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    • proximity, which displays a 5x5x5 grid of cross-hairs around the grid point nearest to the wand
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    • background, which displays a static field of small cross-hairs, which can be used to determine the position of objects in the virtual environment by use of geometric occlusion.
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    • unit cube, which displays a set of nested cubes centered around the nearest grid point
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    • axes, which displays a set of 5 axis objects- the objects are centered and equally spaced along the +Y axis (going into the screen)
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  4. hev-pickerRollers. This tool allows the user to manipulate a generic picker object such as used by the grid too. The tool is a GUI control panel containing:
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    • rollers for each of the picker's six degrees of freedom, and a numerical display for each roller. The displays give the screen or data coordinates of the picker, as specified below.
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    • radio buttons to select whether the picker moves in the screen's coordinate space, or the data's coordinate space.
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    • a button to indicate whether the picker should move with navigations in the virtual environment (i.e., move with the model) or remain stationary.
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  5. Measurement with Geometric Constraint.
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    • Measurement of length in a two dimensional plane. The plane measurement tool is very flexible. The plane can be put anywhere and is visualized as a grid of any shape, size, and color. The measurement glyph can be any defined 2D glyph of any shape, size, and color. When the measurement is made, a marker is deposited that can also be any 2D shape, size, and color. On the desktop, the measurement plane is positioned with rollers that can be moved in X, Y, and Z directions (data or screen coordinates) and also can be moved in heading, pitch, and roll. In the immersive environment, the plane is moved with tracked wand. The text can be made any size or color. See the graphics on this project's multimedia page for an example measurement with this tool.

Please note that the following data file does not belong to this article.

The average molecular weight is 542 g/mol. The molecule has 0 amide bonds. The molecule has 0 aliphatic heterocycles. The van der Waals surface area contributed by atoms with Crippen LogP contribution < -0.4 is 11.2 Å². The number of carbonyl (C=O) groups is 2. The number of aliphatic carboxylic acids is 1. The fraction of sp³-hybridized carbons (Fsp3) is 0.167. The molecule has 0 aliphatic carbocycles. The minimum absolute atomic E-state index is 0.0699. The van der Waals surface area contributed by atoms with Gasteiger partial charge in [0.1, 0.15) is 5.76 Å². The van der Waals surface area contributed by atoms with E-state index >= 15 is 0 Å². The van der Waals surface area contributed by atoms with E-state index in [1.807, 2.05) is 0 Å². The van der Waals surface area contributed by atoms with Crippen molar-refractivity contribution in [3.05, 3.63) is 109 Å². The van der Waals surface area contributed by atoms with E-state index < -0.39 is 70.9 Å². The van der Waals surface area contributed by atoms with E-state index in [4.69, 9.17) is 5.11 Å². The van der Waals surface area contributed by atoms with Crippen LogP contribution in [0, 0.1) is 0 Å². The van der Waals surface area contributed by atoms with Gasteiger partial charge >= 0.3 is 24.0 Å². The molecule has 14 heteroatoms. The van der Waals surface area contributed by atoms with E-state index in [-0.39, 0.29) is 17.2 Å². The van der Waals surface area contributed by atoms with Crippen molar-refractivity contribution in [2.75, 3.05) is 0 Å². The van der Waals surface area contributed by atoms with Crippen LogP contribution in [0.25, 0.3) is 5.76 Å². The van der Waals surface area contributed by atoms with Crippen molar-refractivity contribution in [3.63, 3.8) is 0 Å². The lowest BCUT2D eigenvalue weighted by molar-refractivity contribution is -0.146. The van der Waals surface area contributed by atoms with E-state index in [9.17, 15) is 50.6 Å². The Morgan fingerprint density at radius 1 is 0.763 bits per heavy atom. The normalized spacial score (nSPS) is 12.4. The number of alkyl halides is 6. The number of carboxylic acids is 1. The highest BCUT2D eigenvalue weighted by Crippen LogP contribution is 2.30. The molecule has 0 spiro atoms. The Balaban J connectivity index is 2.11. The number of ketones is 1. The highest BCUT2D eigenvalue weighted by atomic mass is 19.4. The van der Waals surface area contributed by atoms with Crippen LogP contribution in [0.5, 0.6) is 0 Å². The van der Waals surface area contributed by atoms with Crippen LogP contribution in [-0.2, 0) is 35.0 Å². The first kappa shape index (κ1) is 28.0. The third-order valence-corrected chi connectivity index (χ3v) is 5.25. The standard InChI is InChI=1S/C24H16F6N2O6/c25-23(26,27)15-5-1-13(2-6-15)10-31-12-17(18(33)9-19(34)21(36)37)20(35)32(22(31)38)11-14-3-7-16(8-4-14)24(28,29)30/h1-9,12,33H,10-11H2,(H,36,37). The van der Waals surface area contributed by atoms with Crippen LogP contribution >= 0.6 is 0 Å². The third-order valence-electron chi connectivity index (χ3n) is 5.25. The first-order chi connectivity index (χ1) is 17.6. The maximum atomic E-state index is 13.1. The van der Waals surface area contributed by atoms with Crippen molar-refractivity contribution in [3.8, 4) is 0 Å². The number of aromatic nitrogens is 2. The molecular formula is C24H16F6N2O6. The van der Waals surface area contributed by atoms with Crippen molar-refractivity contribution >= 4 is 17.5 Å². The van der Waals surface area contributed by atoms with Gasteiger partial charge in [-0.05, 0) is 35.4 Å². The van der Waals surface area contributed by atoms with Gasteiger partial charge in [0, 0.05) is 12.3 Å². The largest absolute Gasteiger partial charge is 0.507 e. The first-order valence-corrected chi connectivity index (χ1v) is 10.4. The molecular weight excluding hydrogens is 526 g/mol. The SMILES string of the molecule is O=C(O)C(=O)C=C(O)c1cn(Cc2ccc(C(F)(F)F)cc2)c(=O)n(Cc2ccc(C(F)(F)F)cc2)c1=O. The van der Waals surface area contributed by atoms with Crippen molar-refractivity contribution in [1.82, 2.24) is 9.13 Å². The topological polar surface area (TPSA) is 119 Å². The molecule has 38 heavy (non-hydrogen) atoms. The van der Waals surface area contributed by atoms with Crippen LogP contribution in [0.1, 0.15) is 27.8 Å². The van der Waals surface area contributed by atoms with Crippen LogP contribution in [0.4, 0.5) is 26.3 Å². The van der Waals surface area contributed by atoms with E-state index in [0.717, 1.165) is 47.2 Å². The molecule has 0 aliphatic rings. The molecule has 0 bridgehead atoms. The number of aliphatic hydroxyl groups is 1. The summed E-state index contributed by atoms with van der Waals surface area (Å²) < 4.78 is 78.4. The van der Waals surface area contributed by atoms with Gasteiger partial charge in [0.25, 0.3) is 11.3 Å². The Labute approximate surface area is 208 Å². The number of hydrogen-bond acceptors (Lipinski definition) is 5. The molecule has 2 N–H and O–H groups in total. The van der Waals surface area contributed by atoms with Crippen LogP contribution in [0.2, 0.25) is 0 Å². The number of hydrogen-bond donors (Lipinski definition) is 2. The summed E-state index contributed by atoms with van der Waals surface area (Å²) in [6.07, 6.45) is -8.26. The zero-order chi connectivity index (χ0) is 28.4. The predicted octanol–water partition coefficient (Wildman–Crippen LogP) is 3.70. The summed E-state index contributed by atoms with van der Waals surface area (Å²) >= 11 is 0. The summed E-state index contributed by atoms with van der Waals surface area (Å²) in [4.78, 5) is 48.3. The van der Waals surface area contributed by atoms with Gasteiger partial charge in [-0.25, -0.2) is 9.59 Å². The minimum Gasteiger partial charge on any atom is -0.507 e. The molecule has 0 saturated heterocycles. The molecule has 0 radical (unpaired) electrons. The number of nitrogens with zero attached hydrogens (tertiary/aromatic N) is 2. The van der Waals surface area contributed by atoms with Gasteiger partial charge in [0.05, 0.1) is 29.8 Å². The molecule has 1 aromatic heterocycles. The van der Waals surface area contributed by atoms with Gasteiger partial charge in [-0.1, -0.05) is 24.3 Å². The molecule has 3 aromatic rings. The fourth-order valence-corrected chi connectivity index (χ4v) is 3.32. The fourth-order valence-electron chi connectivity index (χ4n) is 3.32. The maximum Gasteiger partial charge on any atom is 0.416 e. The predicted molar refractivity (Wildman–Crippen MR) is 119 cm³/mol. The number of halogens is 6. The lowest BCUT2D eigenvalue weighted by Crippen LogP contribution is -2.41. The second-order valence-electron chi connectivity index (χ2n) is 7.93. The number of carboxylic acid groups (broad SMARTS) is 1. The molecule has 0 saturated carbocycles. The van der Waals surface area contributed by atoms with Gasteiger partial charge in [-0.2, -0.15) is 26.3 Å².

Related Work:

We have also developed application-specific slider tools for the Visualization of Biological Images project. The lung tumor sliders position a virtual lung tumor in an isosurface representing a lung. In the immersive system, the user merely grabs and moves the tumor to the desired location by use of the tracked wand. Our desktop tool uses a set of sliders which move the tumor in any axis. A radio button allows the user to choose whether the tumor moves in the screen's coordinate space or in the data's coordinate space.

 



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A tape measure in a proximity grid with the exact position of the wand shown as a red cross hair.


Additional Project Information:


Staff:

  • John Kelso
  • Terence Griffin
  • John Hagedorn
  • Marc Olano
  • Adele Peskin
  • Steve Satterfield
  • Group Leader: Judith E. Terrill